3 Chika Unigwe: This sister is super talented, period. She writes in Dutch and English. My favourite book of hers On Black Sister’s Street was actually written in Dutch (Fata Morgana) and later released in English. Chika Unigwe is also unapologetic writing about her country Nigeria and inspires other writers (me included) to follow suit. The fact that she also writes short fiction elevates her funkiness level in my eyes. BBC Short Story and Commonwealth Short Story competition awards reinforces her short story credentials. It doesn’t end there, in 2004, she was named in Hay Festival’s Africa 39 (a list of 39 African writers aged under 40 with the potential to define future trends in African literature). It’s obvious her talent has not gone unnoticed. I think she’ll keep writing, and keep getting noticed…. she’s super funky.
4 Adaobi Tricia Nwaubani: They say Adaobi is a novelist, humorist, essayist and journalist. I say she’s A-list. Unlike others, Adaobi has not written many novels, but the one she’s written is ‘unputdownable.’ I’m talking about I Do Not Come To you By Chance. The novel is so good, it won the 2010 Commonwealth Writer’s Prize for Best First Book and was named as one of the Best Books of 2009 by the Washington Post. I’ve always advocated as a Nigerian, the need to make fun of ourselves and our situation but also recognise the seriousness of our predicament. I Do Not Come To You By Chance does just that. It is centred around the well-known Nigerian email scams scourge (what you know as 419). She has also flaunted her other journalistic writing skills by writing (a lot) for The New York Times, The BBC, The Guardian and CNN. Also, writing runs in her blood; her first cousin is Flora Nwapa – the first female African writer to publish a book, isn’t that a serious level of funkiness?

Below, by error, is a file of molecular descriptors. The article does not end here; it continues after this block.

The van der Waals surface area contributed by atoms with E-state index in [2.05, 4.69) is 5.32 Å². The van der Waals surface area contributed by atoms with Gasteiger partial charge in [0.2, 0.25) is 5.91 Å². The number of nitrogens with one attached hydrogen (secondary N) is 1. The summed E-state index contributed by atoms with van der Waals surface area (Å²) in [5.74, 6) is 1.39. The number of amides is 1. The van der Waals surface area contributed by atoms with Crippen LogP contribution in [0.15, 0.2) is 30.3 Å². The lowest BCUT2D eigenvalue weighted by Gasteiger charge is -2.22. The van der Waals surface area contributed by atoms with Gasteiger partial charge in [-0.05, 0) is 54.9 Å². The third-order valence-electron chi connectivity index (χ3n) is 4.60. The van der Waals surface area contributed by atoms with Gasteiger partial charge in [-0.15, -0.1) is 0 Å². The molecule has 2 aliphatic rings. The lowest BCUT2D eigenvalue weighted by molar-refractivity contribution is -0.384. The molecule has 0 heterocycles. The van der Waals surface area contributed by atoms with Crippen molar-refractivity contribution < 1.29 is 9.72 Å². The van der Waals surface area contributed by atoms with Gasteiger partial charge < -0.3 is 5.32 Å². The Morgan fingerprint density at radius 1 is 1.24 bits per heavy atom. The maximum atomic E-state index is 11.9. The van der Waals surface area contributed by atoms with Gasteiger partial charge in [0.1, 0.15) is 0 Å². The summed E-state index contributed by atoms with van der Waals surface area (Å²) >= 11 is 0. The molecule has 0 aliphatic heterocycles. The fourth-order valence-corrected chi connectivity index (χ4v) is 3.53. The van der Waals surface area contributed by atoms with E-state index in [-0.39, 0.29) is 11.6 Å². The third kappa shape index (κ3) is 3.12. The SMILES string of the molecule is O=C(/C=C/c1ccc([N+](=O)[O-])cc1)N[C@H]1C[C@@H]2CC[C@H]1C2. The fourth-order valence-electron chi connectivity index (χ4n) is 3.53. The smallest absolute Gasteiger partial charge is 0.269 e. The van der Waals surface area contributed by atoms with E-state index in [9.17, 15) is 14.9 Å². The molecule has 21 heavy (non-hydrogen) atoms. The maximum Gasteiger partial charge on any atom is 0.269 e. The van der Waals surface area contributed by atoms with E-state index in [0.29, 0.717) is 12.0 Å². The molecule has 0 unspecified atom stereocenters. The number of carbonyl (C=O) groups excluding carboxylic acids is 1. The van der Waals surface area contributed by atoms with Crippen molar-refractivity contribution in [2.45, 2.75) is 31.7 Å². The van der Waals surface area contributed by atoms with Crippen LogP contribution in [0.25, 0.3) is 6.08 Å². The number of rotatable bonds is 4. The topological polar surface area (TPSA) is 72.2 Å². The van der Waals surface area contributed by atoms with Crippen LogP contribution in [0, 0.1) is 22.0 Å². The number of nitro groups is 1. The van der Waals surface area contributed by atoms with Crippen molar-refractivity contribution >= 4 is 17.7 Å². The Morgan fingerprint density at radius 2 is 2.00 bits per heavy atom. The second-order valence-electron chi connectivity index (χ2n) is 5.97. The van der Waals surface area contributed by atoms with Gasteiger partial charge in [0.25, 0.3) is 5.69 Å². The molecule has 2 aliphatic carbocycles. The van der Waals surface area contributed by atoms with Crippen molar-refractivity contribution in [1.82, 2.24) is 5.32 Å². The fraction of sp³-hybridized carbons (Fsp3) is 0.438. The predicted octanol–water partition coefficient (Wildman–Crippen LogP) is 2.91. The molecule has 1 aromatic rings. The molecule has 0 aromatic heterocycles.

5 Victoria Nwogu: Normally, I wouldn’t include self-help publications or even autobiographies in my list, not because I don’t revere them, but there’s something special about the way fictional authors spin their yarn, the way they craft their tales. But Victoria Nwogu’s Fit, healthy and beautiful is different. Although the book is not a novel, it is a very fair, unaldurated and genuine weight loss journey that was crafted like a story and garnished with practical tips from a real life diet aficionado (fancy way of saying expert). What I love most about Victoria’s book is its practicality. It is heavily loaded with pictures showcasing her weight loss journey and its arrangement and pattern is flawless and does not have the feel of ‘just any other fitness book.’ She wrote the book like a seasoned author, because she is. She is an accomplished Poet with published poems in Praxis Magazine. Pardon my shameless plugging, but I must say though that Fit, healthy and beautiful is a ‘coming soon’ since its not available (yet) for purchase. I was privileged to read the manuscript and I can only tell you to be on the look out for it in the coming weeks.
So there you go, five of my funkiest Nigerian authors. You might have noticed only one of the famous five is male, perhaps that says a little something about Nigerian female authors, but I’m not ready to start world war 3, so I’ll just let it be. I’m sure there are many more male authors out there that are presently slaying, and in due course I will give them their just credit.
Be sure to let me know what you think and who your favourite Nigerian Authors are in the comment section below.